Can't trust Trusted Computing

Cory Doctorow: It means that the price of being a Mac user will be eternal vigilance: you'll need to know that your apps not only write to exportable formats, but that they also allow those exported files to be read by competing apps.
Cory can't trust Apple anymore and he's got a point. But no matter what OS you use, you still have to be vigilant. Even without DRM and so called Trusted Computing built into the OS, app developers can screw you over and lock you down. Look at Intuit's CDilla spyware/DRM fiasco for example. I'm prepared to be vigilant, so this news alone won't stop me from buying a new Mac.

Switch from to Thunderbird

What's the downside of switching to Thunderbird on Mac OS X? Am I going to miss out on some "to die for" feature in Tiger's new I sure would like to be using the same mail client on all four platforms in the house.

Andi's next computer

She doesn't know it yet, but Andi's getting a Mac mini. The kids can have the old Windows box, but we'll have to disconnect it from the net so they can use it safely ;-)

Made the switch to Firefox on Mac OS X

Thanks to Microsoft, I finally made the switch to Firefox on my Powerbook. I'm totally addicted to clicking links with the wheel-mouse button to open them in new tabs. Firefox does that by default on my platforms (Solaris x86, Linux, and Windows XP), but for some odd reason, on Mac you have to map the wheel button to be a "Control Click" rather than just a click. I couldn't do that until I downloaded the appropriate Microsoft Intellipoint mouse drivers.

Firefox on Solaris x86 and Mac OS X

Like the good little open source lemming that I am, I upgraded to Firefox 1.0 today on both my Mac and Sun boxes. Some kind folks from Sun built both GTK and Motif linked versions of the new browser for Solaris x86 and you can get them at the FTP server at site.

Firefox for Solaris x86 looks great and, unlike the version I had previously downloaded from, it is able to pick up the JDS theme so it looks twice as cool as before. Be sure to grab the GTK2 version, unless you are stuck with Motif.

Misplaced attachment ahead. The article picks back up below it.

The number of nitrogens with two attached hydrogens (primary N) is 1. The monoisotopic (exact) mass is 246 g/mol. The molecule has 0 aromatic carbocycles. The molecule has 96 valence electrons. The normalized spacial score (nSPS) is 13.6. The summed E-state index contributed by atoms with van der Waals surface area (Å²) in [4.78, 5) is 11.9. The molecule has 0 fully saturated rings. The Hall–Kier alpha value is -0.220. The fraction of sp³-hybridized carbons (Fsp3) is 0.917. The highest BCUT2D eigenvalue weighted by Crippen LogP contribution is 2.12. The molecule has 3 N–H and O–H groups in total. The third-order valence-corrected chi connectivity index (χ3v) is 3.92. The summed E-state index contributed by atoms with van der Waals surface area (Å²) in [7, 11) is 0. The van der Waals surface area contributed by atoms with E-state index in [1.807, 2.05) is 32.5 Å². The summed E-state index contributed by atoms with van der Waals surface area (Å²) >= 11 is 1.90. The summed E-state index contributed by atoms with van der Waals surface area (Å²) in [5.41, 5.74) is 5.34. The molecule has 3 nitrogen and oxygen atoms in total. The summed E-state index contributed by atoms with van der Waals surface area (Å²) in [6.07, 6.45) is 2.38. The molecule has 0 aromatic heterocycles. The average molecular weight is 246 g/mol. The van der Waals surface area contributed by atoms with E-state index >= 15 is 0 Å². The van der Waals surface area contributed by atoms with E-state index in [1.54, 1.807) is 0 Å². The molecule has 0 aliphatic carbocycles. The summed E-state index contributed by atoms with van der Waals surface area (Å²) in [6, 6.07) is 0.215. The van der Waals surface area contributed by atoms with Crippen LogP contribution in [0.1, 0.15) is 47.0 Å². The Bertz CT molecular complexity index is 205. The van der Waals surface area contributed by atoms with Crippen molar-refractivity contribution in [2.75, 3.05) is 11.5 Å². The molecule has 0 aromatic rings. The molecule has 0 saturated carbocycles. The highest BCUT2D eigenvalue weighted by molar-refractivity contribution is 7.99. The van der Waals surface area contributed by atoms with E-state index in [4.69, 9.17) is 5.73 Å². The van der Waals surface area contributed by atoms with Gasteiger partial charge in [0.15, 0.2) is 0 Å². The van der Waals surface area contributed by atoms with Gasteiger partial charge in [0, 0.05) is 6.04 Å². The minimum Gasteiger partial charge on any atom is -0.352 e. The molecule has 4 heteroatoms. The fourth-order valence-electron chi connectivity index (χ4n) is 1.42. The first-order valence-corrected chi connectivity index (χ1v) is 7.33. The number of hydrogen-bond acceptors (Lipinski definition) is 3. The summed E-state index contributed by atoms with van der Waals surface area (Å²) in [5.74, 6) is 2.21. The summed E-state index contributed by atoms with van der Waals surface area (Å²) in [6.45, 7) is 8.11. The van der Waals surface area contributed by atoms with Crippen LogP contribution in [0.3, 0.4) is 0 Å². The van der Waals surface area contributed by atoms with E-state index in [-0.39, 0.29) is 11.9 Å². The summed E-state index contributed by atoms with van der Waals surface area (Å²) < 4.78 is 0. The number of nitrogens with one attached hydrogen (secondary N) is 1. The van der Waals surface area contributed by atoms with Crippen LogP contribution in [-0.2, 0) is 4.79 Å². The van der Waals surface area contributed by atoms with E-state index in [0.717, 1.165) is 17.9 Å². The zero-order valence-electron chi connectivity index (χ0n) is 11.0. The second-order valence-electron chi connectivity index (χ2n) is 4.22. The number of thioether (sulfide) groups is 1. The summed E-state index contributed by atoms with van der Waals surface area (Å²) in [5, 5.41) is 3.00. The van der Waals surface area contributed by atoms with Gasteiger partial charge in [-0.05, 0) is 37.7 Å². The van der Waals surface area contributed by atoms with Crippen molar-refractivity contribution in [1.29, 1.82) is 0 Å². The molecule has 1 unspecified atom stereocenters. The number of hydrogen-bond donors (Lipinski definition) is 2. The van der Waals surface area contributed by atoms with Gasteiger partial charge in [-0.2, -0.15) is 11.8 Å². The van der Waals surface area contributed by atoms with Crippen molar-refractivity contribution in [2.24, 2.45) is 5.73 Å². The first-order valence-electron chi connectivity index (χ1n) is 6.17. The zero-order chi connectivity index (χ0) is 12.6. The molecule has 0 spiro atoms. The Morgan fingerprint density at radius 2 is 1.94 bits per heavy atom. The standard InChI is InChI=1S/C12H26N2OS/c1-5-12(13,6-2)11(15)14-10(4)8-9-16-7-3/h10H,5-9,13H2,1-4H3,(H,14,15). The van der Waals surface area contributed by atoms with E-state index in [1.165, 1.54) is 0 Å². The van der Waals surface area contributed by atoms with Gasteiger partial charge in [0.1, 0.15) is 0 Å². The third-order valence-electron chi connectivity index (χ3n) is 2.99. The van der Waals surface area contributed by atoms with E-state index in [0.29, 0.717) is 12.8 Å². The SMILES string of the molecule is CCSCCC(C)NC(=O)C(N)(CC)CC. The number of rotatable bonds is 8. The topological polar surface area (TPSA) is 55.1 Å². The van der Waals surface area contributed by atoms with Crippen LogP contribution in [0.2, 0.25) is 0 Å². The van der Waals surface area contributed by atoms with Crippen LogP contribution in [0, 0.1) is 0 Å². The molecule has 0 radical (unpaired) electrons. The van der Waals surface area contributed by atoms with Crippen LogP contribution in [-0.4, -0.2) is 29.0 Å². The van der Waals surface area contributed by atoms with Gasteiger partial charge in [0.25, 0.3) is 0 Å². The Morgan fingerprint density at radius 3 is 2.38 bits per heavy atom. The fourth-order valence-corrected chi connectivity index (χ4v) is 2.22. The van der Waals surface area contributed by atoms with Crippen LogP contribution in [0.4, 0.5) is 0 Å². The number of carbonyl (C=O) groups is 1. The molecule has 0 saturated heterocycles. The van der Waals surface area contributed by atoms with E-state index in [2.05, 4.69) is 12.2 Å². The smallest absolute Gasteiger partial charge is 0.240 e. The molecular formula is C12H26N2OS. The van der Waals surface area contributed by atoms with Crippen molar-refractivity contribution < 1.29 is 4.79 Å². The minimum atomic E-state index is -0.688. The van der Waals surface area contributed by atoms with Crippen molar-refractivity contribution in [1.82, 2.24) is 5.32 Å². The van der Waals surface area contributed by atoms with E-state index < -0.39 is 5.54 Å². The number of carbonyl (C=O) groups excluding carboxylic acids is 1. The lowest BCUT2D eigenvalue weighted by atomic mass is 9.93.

I was not so impressed with Firefox on the Mac. As much as I'd like to be using the same browser on all platforms, Firefox doesn't look quite right on the Mac, plus I'm addicted to clicking links with the middle mouse button to open them up in new tabs. Old habits like that are very hard to break. Is there an easy work-around for this problem or a plugin that fixes it?

Open Office 1.1.2 on Mac OS X is snappy

I've been converting some slides over to Open Office format using the "experimental" X11 build of Open Office 1.1.2 for the Mac. Like most X11 apps under Mac OS X, Open Office doesn't look quite right and is a little, shall we say, quirky. But, after using it for a while I can testify that it is stable and very snappy. The Powerpoint import is very nice too, much improved over 1.0.

How long will we have to wait for a true native app? The Open Office team is working towards native Quartz and Aqua versions for release in late 2005.

Apple to bundle Blojsom.

Lots of good news concerning David and Mark today as Apple announces that they will be bundling the Blojsom blog software with Apple OS X Server.

PostgreSQL startup items for MacOS X

I followed the PostgreSQL installation instructions on Apple's site and got PostgreSQL up and running in no time. To make PostgreSQL start when MacOS starts, I had to do a little more work. I added a startup item as described in James Duncan Davidson's Running Mac OS X Panther. First, I created a startup item directory and used vi to create a parameters file:

root# mkdir -p /Library/StartupItems/PostgreSQL
root# cd /Library/StartupItems/PostgresSQL
root# vi StartupParameters.plist

Next, I guessed that PostgreSQL requires Directory Services and uses Disks and came up with this StartupParameters.plist file:

   Description = "PostgreSQL Server";
   Provides = ("PostgreSQL");
   Requires = ("DirectoryServices");
   Uses = ("Disks");